We must seek to understand the beliefs, rituals, and ceremonies of all patients and communities. Failing to honor these may erode trust.
My stomach dropped the first time I had to inform my patient and their family that smudging was prohibited in the hospital. Smudging, the burning of sacred herbs such as sage, is a traditional ceremony practiced by many Indigenous Peoples. This ritual helps clean the energy of a physical space, object, or person, and can be meditative in times of stress and/or discomfort, such as during hospitalization. I knew in that moment that I was unconsciously perpetuating unnecessary trauma and grief that Indigenous Peoples have experienced for centuries.
In recent years, some Western-oriented healthcare settings have created dedicated spaces where Indigenous ceremonies can be safely performed. However, in the United States, space for these rituals remains a significant barrier, contributing to low utilization of palliative care despite disproportionate rates of serious illness among Indigenous Peoples.
Palliative care is an interdisciplinary approach to care that emphasizes quality of life from time of diagnosis until death and enables individuals to die in their location of choice. However, limited access to these services on or near reservations/reserves often renders Indigenous Peoples in need of more frequent hospitalizations and intensive care unit admissions compared to other populations.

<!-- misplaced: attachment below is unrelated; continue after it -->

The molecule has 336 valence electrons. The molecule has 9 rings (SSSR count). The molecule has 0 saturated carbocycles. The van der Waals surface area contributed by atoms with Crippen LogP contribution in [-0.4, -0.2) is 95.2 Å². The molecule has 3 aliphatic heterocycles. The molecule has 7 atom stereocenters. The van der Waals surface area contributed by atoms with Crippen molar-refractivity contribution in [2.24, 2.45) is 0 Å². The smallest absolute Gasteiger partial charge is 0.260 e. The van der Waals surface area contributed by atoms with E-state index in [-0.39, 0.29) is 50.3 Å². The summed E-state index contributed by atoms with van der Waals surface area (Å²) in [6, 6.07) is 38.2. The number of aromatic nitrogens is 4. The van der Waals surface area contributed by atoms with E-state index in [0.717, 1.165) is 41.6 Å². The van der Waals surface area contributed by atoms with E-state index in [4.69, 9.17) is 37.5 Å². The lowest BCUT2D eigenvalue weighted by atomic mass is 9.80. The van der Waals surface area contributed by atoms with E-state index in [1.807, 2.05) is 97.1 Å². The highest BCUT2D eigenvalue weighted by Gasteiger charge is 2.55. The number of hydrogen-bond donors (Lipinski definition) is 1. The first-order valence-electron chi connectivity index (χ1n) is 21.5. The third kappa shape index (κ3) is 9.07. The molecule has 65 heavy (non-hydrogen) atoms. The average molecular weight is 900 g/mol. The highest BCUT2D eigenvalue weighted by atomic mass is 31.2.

It has been well-established that most people want to die at home; pervasive health inequities stemming from colonialism have stripped that reality from many Indigenous Peoples. Regardless of location, we must honor the beliefs, rituals, and ceremonies of all patients regardless of race, color, or creed.
What you can do:
1. Recognize and honor that culture is nuanced.
The National Consensus Project (NCP) Clinical Practice Guidelines provides a blueprint for the provision of high-quality palliative care, of which one domain is “culture.” We must embrace diversity and encompass an attitude of cultural humility, recognizing that each Indigenous community has their own set of values, preferences, and ideals that may guide their wishes for care.
2. Never make assumptions.
If a patient or family member identifies themselves as Indigenous (often referred to as Native American, or American Indian/Alaska Native in the United States), that doesn’t automatically mean they engage in traditional ceremonies and rituals. We must ask questions and be open to collaboratively developing a plan of care that suits unique patient and family needs.
3. Leverage resources and educational materials created by, and for, Indigenous Peoples.
Developed in Canada, the Indigenous Health and Well-being Guide contains a comprehensive Palliative Care Toolkit for Indigenous Communities, which may be applicable in some circumstances.
This piece expresses the views solely of the author. It does not necessarily represent the views of any organization, including Johns Hopkins Medicine.